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BLOOMFIELD, Iowa — Due to the weather, Iowa farmers have planted the least amount of corn by this date since 1982. While northern and central Iowa are doing alright, farmers in southern Iowa are having a hard time.

Roger Wuthrich is part of the Iowa Corn Growers Association and says he thought he was ahead of the curve this growing season.

“We got in early. We had most of our corn planted and about half our beans and then the rain just started coming,” said Wuthrich.

After spending days in the fields planting in April, hundreds upon hundreds of acres were ruined. His fields held on to inches, if not feet of water.

“I had lakefront property that I had for sale but nobody wanted it,” said Wuthrich.

Now Wuthrich needs to replant entire fields. He is now past the deadline he needed to hit for corn crop insurance to kick in, and with fields still too wet to farm, he is quickly approaching the deadline for beans.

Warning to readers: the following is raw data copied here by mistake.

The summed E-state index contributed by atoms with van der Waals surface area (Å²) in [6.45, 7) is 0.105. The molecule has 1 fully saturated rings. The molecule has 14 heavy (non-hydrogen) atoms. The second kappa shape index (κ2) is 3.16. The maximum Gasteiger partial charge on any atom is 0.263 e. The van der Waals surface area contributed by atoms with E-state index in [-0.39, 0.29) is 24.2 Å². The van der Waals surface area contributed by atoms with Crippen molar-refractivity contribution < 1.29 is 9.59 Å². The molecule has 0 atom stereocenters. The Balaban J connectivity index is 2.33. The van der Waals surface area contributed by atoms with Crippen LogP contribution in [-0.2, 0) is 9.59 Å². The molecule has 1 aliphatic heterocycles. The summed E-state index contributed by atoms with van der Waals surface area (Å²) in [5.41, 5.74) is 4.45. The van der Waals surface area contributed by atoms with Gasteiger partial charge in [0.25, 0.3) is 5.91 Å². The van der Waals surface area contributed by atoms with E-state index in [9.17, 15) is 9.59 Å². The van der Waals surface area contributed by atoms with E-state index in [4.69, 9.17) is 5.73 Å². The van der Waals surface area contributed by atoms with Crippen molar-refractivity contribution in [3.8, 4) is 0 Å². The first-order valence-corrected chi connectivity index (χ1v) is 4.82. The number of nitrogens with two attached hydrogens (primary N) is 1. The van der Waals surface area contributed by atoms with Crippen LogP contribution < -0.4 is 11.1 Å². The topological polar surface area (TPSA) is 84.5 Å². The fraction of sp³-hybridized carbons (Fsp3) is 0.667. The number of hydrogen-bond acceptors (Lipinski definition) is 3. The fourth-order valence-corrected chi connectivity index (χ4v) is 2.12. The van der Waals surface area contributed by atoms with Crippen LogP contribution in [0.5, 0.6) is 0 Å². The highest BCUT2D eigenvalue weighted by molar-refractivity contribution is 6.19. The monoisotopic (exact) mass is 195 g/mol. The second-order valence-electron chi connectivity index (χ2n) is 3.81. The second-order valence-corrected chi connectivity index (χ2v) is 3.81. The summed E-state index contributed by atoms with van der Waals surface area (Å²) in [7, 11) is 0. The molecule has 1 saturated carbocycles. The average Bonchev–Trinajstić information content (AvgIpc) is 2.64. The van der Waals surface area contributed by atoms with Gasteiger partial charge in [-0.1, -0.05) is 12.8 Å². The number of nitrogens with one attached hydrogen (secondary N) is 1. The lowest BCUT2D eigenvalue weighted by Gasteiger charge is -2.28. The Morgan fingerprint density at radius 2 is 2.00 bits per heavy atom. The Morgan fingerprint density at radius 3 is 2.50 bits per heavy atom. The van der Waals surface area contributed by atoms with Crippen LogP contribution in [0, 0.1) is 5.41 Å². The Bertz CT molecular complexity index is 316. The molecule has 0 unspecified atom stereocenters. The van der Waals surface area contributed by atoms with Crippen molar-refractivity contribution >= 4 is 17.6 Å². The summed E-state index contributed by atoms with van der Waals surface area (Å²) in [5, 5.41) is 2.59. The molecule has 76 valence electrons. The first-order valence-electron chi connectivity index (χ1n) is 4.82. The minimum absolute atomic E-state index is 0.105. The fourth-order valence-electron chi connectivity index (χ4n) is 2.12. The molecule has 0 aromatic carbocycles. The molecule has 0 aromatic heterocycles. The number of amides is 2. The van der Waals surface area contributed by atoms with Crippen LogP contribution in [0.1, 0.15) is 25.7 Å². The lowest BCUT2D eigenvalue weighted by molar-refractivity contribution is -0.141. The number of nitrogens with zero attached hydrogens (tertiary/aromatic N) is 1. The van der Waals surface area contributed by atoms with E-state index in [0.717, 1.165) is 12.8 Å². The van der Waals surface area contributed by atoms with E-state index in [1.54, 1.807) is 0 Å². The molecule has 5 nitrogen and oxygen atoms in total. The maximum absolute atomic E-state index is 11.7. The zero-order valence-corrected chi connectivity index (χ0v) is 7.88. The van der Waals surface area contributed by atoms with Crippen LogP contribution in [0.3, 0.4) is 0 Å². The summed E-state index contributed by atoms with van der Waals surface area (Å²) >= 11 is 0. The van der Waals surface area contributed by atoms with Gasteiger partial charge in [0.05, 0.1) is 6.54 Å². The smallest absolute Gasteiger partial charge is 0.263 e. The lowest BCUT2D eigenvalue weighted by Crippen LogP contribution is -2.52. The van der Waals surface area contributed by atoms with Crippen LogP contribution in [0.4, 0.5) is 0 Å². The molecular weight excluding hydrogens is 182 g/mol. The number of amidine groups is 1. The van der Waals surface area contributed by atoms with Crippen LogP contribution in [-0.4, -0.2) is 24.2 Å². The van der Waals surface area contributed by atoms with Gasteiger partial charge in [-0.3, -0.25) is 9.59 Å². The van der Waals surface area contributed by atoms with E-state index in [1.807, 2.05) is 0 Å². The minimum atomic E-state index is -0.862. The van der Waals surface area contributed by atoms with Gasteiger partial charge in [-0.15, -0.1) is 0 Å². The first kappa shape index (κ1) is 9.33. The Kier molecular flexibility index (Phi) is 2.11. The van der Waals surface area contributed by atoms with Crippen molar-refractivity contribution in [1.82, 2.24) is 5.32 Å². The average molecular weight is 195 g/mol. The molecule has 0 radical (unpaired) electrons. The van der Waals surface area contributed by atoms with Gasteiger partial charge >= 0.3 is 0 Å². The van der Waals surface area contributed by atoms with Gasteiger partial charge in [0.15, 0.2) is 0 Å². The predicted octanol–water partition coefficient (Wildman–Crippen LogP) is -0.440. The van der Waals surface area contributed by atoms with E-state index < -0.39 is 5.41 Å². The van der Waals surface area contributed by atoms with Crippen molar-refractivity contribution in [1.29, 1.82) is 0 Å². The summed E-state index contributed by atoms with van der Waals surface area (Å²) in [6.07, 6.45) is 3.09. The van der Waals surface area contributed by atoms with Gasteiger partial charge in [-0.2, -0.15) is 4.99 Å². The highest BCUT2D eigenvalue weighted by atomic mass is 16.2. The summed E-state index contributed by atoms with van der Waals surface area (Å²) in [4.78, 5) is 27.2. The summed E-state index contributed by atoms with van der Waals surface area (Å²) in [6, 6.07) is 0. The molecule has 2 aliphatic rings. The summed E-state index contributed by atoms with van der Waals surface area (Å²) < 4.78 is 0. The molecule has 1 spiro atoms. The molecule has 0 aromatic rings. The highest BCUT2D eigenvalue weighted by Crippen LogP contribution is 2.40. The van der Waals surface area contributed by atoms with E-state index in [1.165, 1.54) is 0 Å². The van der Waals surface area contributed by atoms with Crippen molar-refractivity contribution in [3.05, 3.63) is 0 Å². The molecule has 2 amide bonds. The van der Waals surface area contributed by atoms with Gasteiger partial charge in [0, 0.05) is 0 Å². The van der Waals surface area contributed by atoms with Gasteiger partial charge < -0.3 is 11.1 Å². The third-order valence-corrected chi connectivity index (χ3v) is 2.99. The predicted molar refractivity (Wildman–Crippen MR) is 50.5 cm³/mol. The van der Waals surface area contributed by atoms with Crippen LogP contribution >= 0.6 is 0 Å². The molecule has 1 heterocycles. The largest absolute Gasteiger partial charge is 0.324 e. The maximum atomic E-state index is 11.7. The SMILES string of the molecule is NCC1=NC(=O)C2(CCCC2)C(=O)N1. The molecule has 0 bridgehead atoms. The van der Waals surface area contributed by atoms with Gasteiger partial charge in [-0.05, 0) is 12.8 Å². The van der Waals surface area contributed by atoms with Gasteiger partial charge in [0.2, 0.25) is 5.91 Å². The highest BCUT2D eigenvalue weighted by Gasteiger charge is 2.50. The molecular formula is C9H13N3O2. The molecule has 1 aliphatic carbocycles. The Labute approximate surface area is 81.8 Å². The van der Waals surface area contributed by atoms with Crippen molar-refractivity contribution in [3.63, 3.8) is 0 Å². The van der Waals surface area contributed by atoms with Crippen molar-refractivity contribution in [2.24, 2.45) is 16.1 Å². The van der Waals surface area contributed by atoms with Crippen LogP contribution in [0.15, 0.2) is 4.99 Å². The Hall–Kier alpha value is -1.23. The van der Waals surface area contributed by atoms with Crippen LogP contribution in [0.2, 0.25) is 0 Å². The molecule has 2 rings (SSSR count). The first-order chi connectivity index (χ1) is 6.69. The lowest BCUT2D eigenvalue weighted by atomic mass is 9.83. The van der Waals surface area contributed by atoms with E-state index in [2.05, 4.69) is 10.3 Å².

“On corn we’re losing a percent a day on our corn crop insurance payout, beans we still have till the 15th,” he said.

Wuthrich isn’t alone. According to the USDA, south central Iowa has 56 percent of their corn planted and southeastern Iowa has 62 percent of theirs in the ground. Based on a five-year average, 99 percent of corn should be in the ground by this date.

“Our overall crop at this point cannot be a very good crop. Even what we have planted, what did come up, what survived, is yellow; it’s hurt,” said Wuthrich.

Wuthrich is bracing for a punch to the pocketbook. He says he’ll have to cut back on family living expenses and refrain from purchasing equipment.

“We just hope we can keep our costs under control and move forward. As a farmer, we live for next year,” he said.

Wuthrich says there is a silver lining. Because the supply of crops will be down, the price of corn and beans will be up, but if farmers can’t get it planted soon, they will not be able to cash in.